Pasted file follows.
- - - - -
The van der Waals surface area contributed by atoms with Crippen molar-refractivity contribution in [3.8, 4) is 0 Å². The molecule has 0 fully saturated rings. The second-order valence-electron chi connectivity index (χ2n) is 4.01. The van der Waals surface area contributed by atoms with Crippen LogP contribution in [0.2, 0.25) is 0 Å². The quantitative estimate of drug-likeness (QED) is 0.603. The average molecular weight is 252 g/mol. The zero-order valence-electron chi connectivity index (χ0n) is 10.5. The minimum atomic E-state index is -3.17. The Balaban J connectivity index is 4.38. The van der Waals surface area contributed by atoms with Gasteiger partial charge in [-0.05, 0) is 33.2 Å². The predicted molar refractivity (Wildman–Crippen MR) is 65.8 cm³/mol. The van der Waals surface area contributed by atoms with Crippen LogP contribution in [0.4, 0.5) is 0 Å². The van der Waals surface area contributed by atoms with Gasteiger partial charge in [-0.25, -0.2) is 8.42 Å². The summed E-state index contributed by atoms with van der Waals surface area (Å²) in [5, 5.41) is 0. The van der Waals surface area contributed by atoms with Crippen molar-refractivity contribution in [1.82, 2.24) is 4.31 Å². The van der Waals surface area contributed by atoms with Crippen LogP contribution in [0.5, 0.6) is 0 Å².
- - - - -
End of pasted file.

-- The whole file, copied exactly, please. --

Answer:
The van der Waals surface area contributed by atoms with Crippen molar-refractivity contribution in [3.8, 4) is 0 Å². The molecule has 0 fully saturated rings. The second-order valence-electron chi connectivity index (χ2n) is 4.01. The van der Waals surface area contributed by atoms with Crippen LogP contribution in [0.2, 0.25) is 0 Å². The quantitative estimate of drug-likeness (QED) is 0.603. The average molecular weight is 252 g/mol. The zero-order valence-electron chi connectivity index (χ0n) is 10.5. The minimum atomic E-state index is -3.17. The Balaban J connectivity index is 4.38. The van der Waals surface area contributed by atoms with Gasteiger partial charge in [-0.05, 0) is 33.2 Å². The predicted molar refractivity (Wildman–Crippen MR) is 65.8 cm³/mol. The van der Waals surface area contributed by atoms with Crippen LogP contribution in [0.4, 0.5) is 0 Å². The van der Waals surface area contributed by atoms with Gasteiger partial charge in [-0.25, -0.2) is 8.42 Å². The summed E-state index contributed by atoms with van der Waals surface area (Å²) in [5, 5.41) is 0. The van der Waals surface area contributed by atoms with Crippen molar-refractivity contribution in [1.82, 2.24) is 4.31 Å². The van der Waals surface area contributed by atoms with Crippen LogP contribution in [0.5, 0.6) is 0 Å².